by Bill Cunningham
I am going to tell my secrets. Once upon a time I dreamed of working for Vogue magazine as a photographer. My other dream was to be photographed by Bill Cunningham on the streets of New York City.
I was unaware of Bill Cunningham until I started to read the New York Times Sunday newspaper. I really enjoyed the small On the Street section by Cunningham. One day, I wrote his name down and looked for his work in books in the library catalog, but alas, I didn’t find any. But during my research I stumbled upon a documentary called Bill Cunningham New York. While I watched it, I just fell in love with Cunningham. He was portrayed as a simple, charming man whose lifestyle was never frivolous. He really did live for fashion. He woke up everyday, buttoned up the same blue jacket (which reminded me instantly of Mr Rogers) and started shooting the inspiration all around him taking only his faithful Nikon camera and bicycle.
I have been waiting months for the release of this book. If you love Cunningham, you will not be disappointed. How refreshing to hear his story in his own words. You can almost hear him telling you the story in person, really. His passion for fashion was so strong that he (somewhat respectfully) defied his parents and extended family and jumped right in to creating women’s hats. Most times he was poor and hungry but fashion nourished him. The point that strikes home hardest is sticking to your guns, being one of a kind and working at your art form despite the nay-sayers. How truly inspiring.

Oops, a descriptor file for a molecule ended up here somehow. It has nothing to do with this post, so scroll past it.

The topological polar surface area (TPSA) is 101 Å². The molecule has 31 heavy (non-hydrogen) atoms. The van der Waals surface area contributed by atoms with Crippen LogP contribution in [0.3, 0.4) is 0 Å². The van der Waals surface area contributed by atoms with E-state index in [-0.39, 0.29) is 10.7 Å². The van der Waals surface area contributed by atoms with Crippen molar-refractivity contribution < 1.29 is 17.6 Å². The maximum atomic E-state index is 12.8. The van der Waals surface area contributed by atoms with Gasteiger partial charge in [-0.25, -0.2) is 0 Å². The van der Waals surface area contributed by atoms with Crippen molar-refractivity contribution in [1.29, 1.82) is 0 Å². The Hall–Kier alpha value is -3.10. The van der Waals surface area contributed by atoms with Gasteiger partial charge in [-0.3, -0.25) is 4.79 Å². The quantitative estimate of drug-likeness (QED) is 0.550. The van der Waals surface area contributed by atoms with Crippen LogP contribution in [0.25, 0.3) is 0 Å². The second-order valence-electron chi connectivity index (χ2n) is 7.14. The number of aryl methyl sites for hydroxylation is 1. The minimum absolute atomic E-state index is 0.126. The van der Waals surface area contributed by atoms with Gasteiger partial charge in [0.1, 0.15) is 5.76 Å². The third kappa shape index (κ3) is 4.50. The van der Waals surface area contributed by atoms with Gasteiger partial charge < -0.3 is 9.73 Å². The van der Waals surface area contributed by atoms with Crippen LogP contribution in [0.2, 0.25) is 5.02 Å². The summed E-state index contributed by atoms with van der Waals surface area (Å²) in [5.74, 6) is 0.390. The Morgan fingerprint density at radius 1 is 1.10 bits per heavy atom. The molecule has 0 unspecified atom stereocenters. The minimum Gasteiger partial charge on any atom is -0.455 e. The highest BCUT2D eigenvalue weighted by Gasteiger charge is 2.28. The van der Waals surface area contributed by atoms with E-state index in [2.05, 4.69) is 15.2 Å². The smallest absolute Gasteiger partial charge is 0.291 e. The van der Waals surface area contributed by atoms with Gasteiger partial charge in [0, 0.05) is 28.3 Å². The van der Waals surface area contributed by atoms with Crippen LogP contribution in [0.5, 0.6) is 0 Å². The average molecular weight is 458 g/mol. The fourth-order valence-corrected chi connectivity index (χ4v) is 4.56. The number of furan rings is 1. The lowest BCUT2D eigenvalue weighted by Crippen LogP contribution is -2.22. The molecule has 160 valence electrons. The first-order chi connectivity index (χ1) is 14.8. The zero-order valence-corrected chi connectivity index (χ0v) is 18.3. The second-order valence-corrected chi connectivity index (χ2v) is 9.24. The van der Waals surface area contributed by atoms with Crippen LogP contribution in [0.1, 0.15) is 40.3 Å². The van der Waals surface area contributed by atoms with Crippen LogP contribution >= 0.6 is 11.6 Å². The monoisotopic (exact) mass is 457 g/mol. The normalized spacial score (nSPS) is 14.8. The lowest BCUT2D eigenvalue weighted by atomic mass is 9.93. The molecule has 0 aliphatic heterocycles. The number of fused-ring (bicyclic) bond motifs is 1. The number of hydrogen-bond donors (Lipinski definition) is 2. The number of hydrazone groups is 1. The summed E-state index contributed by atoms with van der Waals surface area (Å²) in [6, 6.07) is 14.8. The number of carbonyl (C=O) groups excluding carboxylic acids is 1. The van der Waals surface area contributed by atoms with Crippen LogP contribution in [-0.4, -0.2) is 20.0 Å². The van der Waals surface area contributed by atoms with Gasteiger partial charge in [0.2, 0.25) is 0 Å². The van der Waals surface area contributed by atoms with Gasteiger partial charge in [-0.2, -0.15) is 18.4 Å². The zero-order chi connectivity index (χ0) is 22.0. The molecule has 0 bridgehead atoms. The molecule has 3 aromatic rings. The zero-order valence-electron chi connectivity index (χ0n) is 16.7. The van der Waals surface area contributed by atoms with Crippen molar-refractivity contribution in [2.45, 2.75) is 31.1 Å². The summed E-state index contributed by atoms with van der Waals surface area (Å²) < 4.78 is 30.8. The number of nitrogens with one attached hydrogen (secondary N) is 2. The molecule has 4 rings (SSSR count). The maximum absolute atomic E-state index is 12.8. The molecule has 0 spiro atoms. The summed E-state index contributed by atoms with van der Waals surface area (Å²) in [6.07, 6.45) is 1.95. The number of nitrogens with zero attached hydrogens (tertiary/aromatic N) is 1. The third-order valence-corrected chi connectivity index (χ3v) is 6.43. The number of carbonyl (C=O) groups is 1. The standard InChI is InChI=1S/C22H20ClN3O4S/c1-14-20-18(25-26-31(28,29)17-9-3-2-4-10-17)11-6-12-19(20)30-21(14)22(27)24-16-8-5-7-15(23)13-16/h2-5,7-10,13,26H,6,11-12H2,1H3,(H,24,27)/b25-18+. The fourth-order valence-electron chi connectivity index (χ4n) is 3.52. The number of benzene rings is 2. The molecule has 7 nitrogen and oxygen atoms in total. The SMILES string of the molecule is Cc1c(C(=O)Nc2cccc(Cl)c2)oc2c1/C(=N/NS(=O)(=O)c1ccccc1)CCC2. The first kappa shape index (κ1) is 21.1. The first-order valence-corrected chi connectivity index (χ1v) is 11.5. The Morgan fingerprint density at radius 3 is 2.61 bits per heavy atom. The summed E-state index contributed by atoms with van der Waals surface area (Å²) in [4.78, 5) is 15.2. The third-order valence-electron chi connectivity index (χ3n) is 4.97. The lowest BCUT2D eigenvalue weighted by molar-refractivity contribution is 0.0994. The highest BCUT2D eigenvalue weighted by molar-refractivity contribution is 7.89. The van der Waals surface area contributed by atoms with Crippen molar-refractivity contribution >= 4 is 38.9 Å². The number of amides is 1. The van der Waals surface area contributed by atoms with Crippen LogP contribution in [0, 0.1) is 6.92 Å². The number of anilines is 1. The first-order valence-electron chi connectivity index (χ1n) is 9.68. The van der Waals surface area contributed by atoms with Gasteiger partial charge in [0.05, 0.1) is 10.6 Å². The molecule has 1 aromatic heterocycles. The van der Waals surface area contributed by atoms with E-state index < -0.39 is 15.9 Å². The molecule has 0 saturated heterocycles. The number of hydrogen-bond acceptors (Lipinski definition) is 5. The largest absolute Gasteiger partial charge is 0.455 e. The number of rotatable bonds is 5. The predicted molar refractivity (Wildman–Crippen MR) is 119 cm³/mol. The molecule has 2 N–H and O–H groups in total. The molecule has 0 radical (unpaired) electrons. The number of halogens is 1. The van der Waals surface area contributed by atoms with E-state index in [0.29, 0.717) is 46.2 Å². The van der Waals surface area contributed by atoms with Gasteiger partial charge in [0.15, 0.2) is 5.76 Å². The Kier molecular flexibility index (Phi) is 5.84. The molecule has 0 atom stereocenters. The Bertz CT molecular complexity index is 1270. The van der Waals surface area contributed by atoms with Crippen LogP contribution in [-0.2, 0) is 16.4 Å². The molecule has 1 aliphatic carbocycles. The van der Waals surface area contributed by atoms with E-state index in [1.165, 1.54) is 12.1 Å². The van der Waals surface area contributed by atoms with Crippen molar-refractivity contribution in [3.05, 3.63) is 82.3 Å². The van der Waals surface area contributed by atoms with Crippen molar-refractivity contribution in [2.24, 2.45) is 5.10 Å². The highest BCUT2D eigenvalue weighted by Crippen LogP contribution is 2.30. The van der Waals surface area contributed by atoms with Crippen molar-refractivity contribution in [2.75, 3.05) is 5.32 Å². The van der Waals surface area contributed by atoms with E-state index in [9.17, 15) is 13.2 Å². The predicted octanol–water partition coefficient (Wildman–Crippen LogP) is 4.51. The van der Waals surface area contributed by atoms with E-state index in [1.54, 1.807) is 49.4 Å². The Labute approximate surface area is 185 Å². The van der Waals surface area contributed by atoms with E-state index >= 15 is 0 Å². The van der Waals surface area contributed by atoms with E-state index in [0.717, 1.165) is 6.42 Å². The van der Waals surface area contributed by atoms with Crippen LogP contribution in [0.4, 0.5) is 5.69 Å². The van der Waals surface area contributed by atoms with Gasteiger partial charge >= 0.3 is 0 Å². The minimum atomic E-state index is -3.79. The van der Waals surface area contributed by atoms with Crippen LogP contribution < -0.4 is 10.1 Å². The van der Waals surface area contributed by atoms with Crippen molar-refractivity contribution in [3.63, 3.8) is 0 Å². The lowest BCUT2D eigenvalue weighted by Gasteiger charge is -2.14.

I am about a quarter way through Cunningham’s new book. I am impressed by his drive to work in fashion despite his family’s insistence that the field is not appropriate for a young man. I am looking forward to reading more.
I liked this passage so much, I wrote it down & typed it up in this Canva graphic. Cunningham has expressed how I feel about photography. For years I’ve been shooting weddings and portraits to make money of course, but my heart isn’t in it. My heart IS in photography as an art. But that doesn’t really bring in any money unless, say, you are Cindy Sherman or Annie Leibovitz. So, at this crossroad in my life, do I continue to invest more money and time in fancy professional equipment to make money shooting weddings or do I shoot ugly, old decrepit things that inspired me?
Maybe if I win the lottery I can go back to the darkroom!! HA!